by: Samar Bhat
Today, one of the most daunting challenges physicians face in treating cancer is containing its growth. If a cancerous tumor can be confined to a known region in the body, it would be much easier to treat with conventional methods. The problem is that most, if not all cancerous tissue, upon reaching a certain point in its growth and development, gains a propensity to metastasize, or spread by passage of our very own circulatory systems. But what if there was a way to follow and detect cancer cells, even as they attempt to escape our grasp?
Circulating tumor cells (CTCs) break off a primary tumor, and gain access into the bloodstream by penetrating the thin wall of endothelial cells and supportive mesenchymal tissue. Once in the bloodstream, the tumor cells get lost amongst billions of red and white blood cells, after which they are essentially impossible to track with currently available tools. Without being able to track where these cells travel, we have no real idea of where to search for growing metastases, and therefore no viable strategy for early prevention and treatment which may significantly improve a patient’s prognosis.
Fortunately, a recently patented method developed in the lab of Dr. Amy Herr at UC Berkeley, may be able to solve this problem. In order to fully describe a cell’s phenotype in a way that would be useful for developing treatments and diagnostic tools, we must be able to make precise measurements of its genome, transcriptome, and protein content. Currently, the technology for analyzing the genome and transcriptome (DNA and RNA) of single cells is more sophisticated than that which exists for detecting protein expression at single cell resolution. But Dr. Herr and her colleagues have found a way to analyze these cells at a higher resolution than was ever before possible by focusing their model on the analysis of surface protein expression on single CTCs.
The device’s core technology utilizes microfluidics to perform multiplexed western blotting on patient blood samples. Western blotting is a technique used commonly in molecular biology to isolate and detect proteins of interest within a sample. Thus, by analyzing a set of characteristic proteins known to be found on a tumor cell of interest, western blotting a sample of blood makes it possible to detect these tumor cells in vivo.
In the paper describing this technology, “Profiling protein expression in tumour cells using microfluidic western-blotting,” the authors explain how a protein panel of eight key proteins found on estrogen receptor-positive (ER+) breast cancer cells was used to detect these cells in blood. In the experimental setup, a sample of whole blood is first enriched for large nucleated cells using a “size- and deformability -selective microfluidic tool” to select cells with diameters larger than white blood cells, thereby excluding red blood cells, which are even smaller than WBCs.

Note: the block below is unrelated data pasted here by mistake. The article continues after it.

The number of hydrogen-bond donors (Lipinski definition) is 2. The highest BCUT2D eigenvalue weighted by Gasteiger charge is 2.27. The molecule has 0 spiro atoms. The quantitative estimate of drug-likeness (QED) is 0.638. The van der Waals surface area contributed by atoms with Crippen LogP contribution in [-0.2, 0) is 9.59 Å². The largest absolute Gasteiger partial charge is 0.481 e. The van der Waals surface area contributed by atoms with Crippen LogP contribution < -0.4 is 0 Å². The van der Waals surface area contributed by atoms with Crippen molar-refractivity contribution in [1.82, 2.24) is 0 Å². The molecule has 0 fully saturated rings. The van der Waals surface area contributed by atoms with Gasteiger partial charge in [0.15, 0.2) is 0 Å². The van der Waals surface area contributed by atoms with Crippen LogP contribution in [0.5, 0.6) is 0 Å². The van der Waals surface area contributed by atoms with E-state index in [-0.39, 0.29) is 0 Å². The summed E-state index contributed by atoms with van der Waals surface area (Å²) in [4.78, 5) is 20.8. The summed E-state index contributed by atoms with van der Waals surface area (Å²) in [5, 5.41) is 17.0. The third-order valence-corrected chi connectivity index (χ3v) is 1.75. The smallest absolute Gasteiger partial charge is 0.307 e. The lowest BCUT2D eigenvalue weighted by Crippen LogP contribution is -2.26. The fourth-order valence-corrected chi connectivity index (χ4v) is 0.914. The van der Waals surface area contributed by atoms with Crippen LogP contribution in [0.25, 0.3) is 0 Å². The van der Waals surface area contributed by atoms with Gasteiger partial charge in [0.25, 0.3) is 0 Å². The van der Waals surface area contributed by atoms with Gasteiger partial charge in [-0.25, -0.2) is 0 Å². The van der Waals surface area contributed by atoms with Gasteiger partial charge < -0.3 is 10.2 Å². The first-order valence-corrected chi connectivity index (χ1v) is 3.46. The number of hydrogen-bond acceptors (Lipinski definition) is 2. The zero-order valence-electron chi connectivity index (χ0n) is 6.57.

These cells are then loaded onto a microfluidic chip coated with a thin layer of polyacrylamide gel patterned with microwells whose diameters are just large enough to accomodate a single cell. When a sample of cells is flowed onto the chip, each cell settles into its own microwell and chemical reagents are added to rupture the cells to release their contents. To probe the sample of cells for the proteins of interest, specific antibodies are added to the wells and are labelled with radioactive molecules. This way, when cancer cells containing specific proteins are bound by the radiolabeled antibodies, they fluoresce and are easily detected by scientists.
Although this experiment was shown to work only on a very specific cell type from a very specific cancer phenotype, it has huge implications for the development of more powerful and efficient techniques for liquid biopsy. When asked about the single most powerful implication of this device in the treatment and diagnosis of cancer, Dr. Herr shared that the device will “hopefully get to the point where it can be used in clinics as a point-of-care diagnostic tool”. However, she qualified her statement by shedding some light on the difficulties of obtaining metrics with absolute precision in biological samples: “as soon as you think you have found a pattern, you quickly find out that the bigger picture is much more complex than you’d previously imagined”.
Liquid biopsy techniques are being rapidly developed as a means to replace traditional biopsy methods, which involve surgery, are more time intensive, and usually involve a greater level of patient distress than a simple blood draw. With improvements in DNA-sequencing, blood collection, and advanced optics-based analytics, the day is fast approaching when patients will be able to monitor themselves with a portable tool.